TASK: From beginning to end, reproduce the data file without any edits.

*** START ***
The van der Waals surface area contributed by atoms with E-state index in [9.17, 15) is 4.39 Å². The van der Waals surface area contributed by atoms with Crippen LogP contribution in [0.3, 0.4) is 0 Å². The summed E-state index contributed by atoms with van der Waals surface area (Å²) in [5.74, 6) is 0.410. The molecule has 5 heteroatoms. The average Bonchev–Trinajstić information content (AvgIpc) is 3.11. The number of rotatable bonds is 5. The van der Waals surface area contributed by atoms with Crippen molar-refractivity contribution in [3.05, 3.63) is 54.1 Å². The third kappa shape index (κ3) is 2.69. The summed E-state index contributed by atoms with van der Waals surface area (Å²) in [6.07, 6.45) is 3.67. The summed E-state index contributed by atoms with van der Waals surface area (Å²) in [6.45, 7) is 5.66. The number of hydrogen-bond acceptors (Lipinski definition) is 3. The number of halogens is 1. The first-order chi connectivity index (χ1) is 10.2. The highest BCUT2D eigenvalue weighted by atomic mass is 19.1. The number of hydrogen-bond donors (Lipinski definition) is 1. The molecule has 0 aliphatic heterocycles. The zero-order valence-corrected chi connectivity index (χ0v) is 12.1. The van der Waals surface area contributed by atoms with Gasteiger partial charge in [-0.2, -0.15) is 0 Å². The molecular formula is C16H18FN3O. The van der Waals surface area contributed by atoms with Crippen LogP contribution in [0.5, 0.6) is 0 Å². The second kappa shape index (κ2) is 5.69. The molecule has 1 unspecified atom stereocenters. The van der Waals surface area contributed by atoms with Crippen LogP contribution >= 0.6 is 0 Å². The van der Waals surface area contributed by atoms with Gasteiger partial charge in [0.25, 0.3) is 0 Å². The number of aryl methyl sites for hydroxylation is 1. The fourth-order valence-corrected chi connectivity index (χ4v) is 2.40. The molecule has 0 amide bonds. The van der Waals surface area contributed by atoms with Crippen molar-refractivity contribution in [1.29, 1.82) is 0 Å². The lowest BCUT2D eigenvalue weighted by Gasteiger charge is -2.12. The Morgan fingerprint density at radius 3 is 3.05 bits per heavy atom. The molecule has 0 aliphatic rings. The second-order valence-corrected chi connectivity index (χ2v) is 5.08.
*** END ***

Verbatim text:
The van der Waals surface area contributed by atoms with E-state index in [9.17, 15) is 4.39 Å². The van der Waals surface area contributed by atoms with Crippen LogP contribution in [0.3, 0.4) is 0 Å². The summed E-state index contributed by atoms with van der Waals surface area (Å²) in [5.74, 6) is 0.410. The molecule has 5 heteroatoms. The average Bonchev–Trinajstić information content (AvgIpc) is 3.11. The number of rotatable bonds is 5. The van der Waals surface area contributed by atoms with Crippen molar-refractivity contribution in [3.05, 3.63) is 54.1 Å². The third kappa shape index (κ3) is 2.69. The summed E-state index contributed by atoms with van der Waals surface area (Å²) in [6.07, 6.45) is 3.67. The summed E-state index contributed by atoms with van der Waals surface area (Å²) in [6.45, 7) is 5.66. The number of hydrogen-bond acceptors (Lipinski definition) is 3. The number of halogens is 1. The first-order chi connectivity index (χ1) is 10.2. The highest BCUT2D eigenvalue weighted by atomic mass is 19.1. The number of hydrogen-bond donors (Lipinski definition) is 1. The molecule has 0 aliphatic heterocycles. The zero-order valence-corrected chi connectivity index (χ0v) is 12.1. The van der Waals surface area contributed by atoms with Gasteiger partial charge in [-0.2, -0.15) is 0 Å². The molecular formula is C16H18FN3O. The van der Waals surface area contributed by atoms with Crippen LogP contribution in [0.5, 0.6) is 0 Å². The second kappa shape index (κ2) is 5.69. The molecule has 1 unspecified atom stereocenters. The van der Waals surface area contributed by atoms with Crippen LogP contribution >= 0.6 is 0 Å². The van der Waals surface area contributed by atoms with Gasteiger partial charge in [0.25, 0.3) is 0 Å². The number of aryl methyl sites for hydroxylation is 1. The fourth-order valence-corrected chi connectivity index (χ4v) is 2.40. The molecule has 0 amide bonds. The van der Waals surface area contributed by atoms with Crippen molar-refractivity contribution in [1.29, 1.82) is 0 Å². The lowest BCUT2D eigenvalue weighted by Gasteiger charge is -2.12. The Morgan fingerprint density at radius 3 is 3.05 bits per heavy atom. The molecule has 0 aliphatic rings. The second-order valence-corrected chi connectivity index (χ2v) is 5.08.